State v. Anderson

Citation428 P.2d 672,102 Ariz. 295
Decision Date08 June 1967
Docket NumberNo. 1685,1685
PartiesSTATE of Arizona, Appellant, v. Alma Jean ANDERSON, Appellee.
CourtSupreme Court of Arizona

Darrell F. Smith, Atty. Gen., and Harold A. Beelar, County Atty., Gila County, for appellant.

Cavness, DeRose, Senner & Foster, by John W. Rood, Globe and Phoenix, for appellee.

UDALL, Justice.

The defendant Alma Jean Anderson was charged with murder in the first degree. During the trial of that charge, at the close of the evidence defense counsel moved for the exclusion of instructions on murder in the first and second degree for the reason that the record failed to show the presence of malice aforethought. That motion was denied.

The jury received instructions on murder in the first degree, murder in the second degree and manslaughter. The jury returned a verdict of guilty of the charge of manslaughter. On the date set for sentencing, counsel for the defense moved for a new trial. The court granted the motion on the grounds that it was error as a matter of law for the trial judge to give instructions on murder in the first degree and for the further reason that it was reversible error for the County Attorney in closing argument to argue that the jury should place themselves in the position of the appellee. From this determination by the trial court the State has appealed. The case is before this court because the information charged murder in the first degree and is therefore reviewable directly in the Supreme Court, A.R.S. § 12--120.21, State v. Mileham, 1 Ariz.App. 67, 399 P.2d 688.

The facts out of which the criminal charges arose were as follows: On May 1, 1965, at approximately 8:00 p.m., the husband of the defendant arrived at their home in an intoxicated condition. He proceeded to the bathroom where his wife was dressing to leave for an evening of bowling. The husband demanded to know where the defendant was going. A quarrel ensued during which the husband struck the defendant several times, knocking her to the floor. At this time defendant shouted, 'Don't hit me again.' She then called to the baby sitter, also present in the house, asking her to summon the police. The baby sitter left and went to a neighbor's house to telephone the Sheriff's Department. The husband then left the house by the front door. The defendant then ran to a bedroom closet, secured a 30--30 rifle and loaded it. Then the defendant went into the living room and sat on the couch. Her husband stepped into the house through the living room door. As the deceased moved toward the defendant she picked up the gun and discharged it. A bullet fired from the gun struck the deceased in the lower abdomen and rendered him unconscious. Defendant then telephoned the operator and requested police assistance and an ambulance, telephoned the family doctor to request his presence at the hospital, and telephoned a friend to ask her if she would care for the defendant's son. The husband died in Gila County General Hospital that same evening.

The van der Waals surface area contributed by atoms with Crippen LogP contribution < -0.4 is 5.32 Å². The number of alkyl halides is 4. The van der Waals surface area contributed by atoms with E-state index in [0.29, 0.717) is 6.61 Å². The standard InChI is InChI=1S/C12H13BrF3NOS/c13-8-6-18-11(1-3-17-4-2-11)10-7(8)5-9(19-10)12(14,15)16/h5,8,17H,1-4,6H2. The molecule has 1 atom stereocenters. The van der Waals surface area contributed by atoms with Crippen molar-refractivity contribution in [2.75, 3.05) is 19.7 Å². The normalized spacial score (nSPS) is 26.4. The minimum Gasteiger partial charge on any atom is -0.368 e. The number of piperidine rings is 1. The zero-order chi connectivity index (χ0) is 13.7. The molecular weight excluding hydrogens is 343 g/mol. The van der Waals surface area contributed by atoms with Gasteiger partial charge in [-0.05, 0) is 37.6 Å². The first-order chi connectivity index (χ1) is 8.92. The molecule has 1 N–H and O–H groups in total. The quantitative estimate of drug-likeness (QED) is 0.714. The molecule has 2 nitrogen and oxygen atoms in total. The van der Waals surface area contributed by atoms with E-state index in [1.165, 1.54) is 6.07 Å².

The state argues that it was an abuse of discretion for the trial court to grant the motion for a new trial basing its order on the finding that it was error as a matter of law to instruct the jury on murder in the first degree.

We find the applicable law on this point to be that if the evidence in the present case is sufficient to support some theory of the case by which the jury might have found the appellee guilty of murder in the first degree, the instruction was properly given. State v. Singleton, 66 Ariz. 49, 182 P.2d 920.